Studio: international art — 51.1911

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Art School Notes


domain, and it is being carried on here by Berlin
journals like the Lustige Blatter, the Ulk and the
Illustrirte Zeitung. This latter weekly has just
now awarded two Menzel prizes, each of ^150,
which have been won by Fritz Koch-Gotha and
Heinrich Zille for the best drawings of actuality.
The Lustige Blatter has been celebrating the 25 th
year of its existence by a much-noticed exhibi-
tion of its staff-artists at Friedmann and Weber’s
gallery, and the amount as well as the diversity of
talent among these younger draughtsmen was a
general surprise. They ply the instruments of wit
and humour in the fields of politics and high and
low life, and they know how to awake amusement
or rebellious protest. In some their German
nationality becomes unmistakably evident, but
others have a somewhat Japanese, Parisian or
English appearance. F. Jiittner is already well
known as one of the humourists whose fun proves
always victorious whether he takes up politics or
social weaknesses, and he commands esteem by his
technical development. Ernst Heilemann mirrors
the sphere of flirt almost as seducingly as Recnizek,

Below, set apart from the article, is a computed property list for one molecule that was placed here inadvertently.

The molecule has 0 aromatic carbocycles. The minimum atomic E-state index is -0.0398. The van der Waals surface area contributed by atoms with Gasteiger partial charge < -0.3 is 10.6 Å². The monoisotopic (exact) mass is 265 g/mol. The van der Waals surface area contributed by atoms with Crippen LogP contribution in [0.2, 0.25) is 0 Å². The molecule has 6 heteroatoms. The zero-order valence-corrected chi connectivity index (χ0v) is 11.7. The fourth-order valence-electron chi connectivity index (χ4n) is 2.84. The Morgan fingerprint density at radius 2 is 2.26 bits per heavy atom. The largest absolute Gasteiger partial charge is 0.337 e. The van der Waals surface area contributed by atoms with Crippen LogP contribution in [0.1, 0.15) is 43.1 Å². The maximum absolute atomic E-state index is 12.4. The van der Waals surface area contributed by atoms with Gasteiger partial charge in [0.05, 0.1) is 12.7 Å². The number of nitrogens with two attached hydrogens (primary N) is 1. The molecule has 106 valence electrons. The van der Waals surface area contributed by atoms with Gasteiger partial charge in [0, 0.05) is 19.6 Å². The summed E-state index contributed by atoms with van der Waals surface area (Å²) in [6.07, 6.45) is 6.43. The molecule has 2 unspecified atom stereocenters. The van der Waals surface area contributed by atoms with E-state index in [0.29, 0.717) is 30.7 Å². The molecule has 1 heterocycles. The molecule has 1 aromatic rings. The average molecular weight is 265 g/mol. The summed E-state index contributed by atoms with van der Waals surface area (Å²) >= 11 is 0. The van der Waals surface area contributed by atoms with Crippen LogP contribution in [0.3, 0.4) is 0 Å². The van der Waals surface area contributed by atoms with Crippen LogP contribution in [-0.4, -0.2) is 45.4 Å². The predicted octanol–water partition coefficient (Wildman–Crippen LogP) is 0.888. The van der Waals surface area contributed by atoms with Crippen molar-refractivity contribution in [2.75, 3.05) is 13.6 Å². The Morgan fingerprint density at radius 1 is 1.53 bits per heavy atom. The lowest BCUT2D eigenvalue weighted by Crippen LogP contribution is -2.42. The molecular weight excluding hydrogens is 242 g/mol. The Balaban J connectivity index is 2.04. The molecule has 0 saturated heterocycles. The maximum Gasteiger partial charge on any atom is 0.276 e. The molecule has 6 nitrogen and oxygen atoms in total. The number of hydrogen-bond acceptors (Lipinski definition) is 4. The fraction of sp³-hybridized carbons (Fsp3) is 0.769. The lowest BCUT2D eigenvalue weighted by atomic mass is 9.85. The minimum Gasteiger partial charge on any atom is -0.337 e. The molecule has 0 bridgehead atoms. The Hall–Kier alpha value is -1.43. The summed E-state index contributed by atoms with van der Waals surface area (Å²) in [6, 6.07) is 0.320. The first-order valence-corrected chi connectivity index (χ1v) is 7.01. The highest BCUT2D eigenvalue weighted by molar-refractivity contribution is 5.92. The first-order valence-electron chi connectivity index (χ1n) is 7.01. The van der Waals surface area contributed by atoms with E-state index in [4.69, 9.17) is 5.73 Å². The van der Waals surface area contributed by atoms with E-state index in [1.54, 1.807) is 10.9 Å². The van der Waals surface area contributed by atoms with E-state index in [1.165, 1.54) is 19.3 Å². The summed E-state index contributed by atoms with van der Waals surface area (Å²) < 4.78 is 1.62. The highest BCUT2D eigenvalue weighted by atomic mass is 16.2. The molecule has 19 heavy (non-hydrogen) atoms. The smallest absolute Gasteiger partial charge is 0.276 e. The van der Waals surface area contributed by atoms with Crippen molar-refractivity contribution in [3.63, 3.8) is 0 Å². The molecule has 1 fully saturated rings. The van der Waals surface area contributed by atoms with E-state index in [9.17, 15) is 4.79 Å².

and Franz von Bayros bestows superior refinement
on kindred subjects. J. Bahr’s fun is broad and
as German in its style as that of A. W. Wellner,


who seems strongly in love with Bocklin’s fabulous
types. Leonard possesses the caressing line for
the portraiture of Parisian-looking mondaines,
and Finetti has a unique hand for grotesque
movements. Helwig and Cristophe are two
tasteful satirists with a nervous line. A series of
Lustige Blatter posters by Julius Klinger mark
out this artist as one of the most original and most
reliable talents in this field. His picture epigrams
are always spiritual and convincing, they can be
both simple and complex, robust and graceful.

J- J-


LONDON.—Sir William Richmond, K.C.B.,
R.A., Professor of Painting in the Royal
Academy, will deliver four addresses to
the students in January at Burlington
House. On the 9th, he will lecture on “ Choice
of Subjects ”; on the 12th, on “ Some Great Por-
trait Painters”; on the 16th, on “Some Great
Idealists”; and on the 19th, on “The Art of the
Future.” All the lectures will commence at 4 p.m.
(there is no admission after that hour), and every

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